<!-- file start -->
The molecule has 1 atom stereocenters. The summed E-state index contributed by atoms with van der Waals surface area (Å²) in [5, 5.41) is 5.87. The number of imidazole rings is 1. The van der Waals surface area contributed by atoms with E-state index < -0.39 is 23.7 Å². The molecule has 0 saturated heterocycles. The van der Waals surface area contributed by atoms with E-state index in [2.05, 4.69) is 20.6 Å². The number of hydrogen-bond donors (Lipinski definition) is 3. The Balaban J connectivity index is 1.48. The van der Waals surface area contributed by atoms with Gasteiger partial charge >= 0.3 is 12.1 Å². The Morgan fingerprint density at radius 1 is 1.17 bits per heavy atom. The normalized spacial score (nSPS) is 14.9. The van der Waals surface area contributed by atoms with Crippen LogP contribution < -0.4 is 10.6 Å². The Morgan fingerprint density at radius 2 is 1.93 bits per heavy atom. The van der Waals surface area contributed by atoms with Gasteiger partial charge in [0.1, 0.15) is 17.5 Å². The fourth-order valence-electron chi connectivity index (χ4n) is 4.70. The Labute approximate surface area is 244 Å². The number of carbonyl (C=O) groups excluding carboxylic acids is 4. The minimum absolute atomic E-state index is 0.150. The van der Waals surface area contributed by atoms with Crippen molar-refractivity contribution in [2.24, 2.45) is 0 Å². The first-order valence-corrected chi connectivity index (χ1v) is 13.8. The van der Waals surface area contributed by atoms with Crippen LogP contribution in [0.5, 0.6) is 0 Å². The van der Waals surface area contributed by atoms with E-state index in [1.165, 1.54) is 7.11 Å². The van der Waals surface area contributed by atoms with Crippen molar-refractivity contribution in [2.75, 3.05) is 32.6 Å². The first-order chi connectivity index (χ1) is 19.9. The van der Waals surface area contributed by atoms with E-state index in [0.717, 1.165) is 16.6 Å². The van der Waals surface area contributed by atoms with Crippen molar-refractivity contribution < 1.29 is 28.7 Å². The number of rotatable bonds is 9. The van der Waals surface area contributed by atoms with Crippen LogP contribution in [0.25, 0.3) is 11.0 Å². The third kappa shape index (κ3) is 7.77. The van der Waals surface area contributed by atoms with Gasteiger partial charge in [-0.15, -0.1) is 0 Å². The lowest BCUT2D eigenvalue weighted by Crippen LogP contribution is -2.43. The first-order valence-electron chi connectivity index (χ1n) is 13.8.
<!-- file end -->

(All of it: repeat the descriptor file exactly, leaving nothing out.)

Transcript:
The molecule has 1 atom stereocenters. The summed E-state index contributed by atoms with van der Waals surface area (Å²) in [5, 5.41) is 5.87. The number of imidazole rings is 1. The van der Waals surface area contributed by atoms with E-state index < -0.39 is 23.7 Å². The molecule has 0 saturated heterocycles. The van der Waals surface area contributed by atoms with E-state index in [2.05, 4.69) is 20.6 Å². The number of hydrogen-bond donors (Lipinski definition) is 3. The Balaban J connectivity index is 1.48. The van der Waals surface area contributed by atoms with Gasteiger partial charge >= 0.3 is 12.1 Å². The Morgan fingerprint density at radius 1 is 1.17 bits per heavy atom. The normalized spacial score (nSPS) is 14.9. The van der Waals surface area contributed by atoms with Crippen LogP contribution < -0.4 is 10.6 Å². The Morgan fingerprint density at radius 2 is 1.93 bits per heavy atom. The van der Waals surface area contributed by atoms with Gasteiger partial charge in [0.1, 0.15) is 17.5 Å². The fourth-order valence-electron chi connectivity index (χ4n) is 4.70. The Labute approximate surface area is 244 Å². The number of carbonyl (C=O) groups excluding carboxylic acids is 4. The minimum absolute atomic E-state index is 0.150. The van der Waals surface area contributed by atoms with Crippen molar-refractivity contribution in [2.24, 2.45) is 0 Å². The first-order valence-corrected chi connectivity index (χ1v) is 13.8. The van der Waals surface area contributed by atoms with Crippen LogP contribution in [0.5, 0.6) is 0 Å². The van der Waals surface area contributed by atoms with E-state index in [1.165, 1.54) is 7.11 Å². The van der Waals surface area contributed by atoms with Crippen molar-refractivity contribution in [2.75, 3.05) is 32.6 Å². The first-order chi connectivity index (χ1) is 19.9. The van der Waals surface area contributed by atoms with E-state index in [0.717, 1.165) is 16.6 Å². The van der Waals surface area contributed by atoms with Crippen molar-refractivity contribution < 1.29 is 28.7 Å². The number of rotatable bonds is 9. The van der Waals surface area contributed by atoms with Crippen LogP contribution in [0.25, 0.3) is 11.0 Å². The third kappa shape index (κ3) is 7.77. The van der Waals surface area contributed by atoms with Gasteiger partial charge in [-0.15, -0.1) is 0 Å². The lowest BCUT2D eigenvalue weighted by Crippen LogP contribution is -2.43. The first-order valence-electron chi connectivity index (χ1n) is 13.8.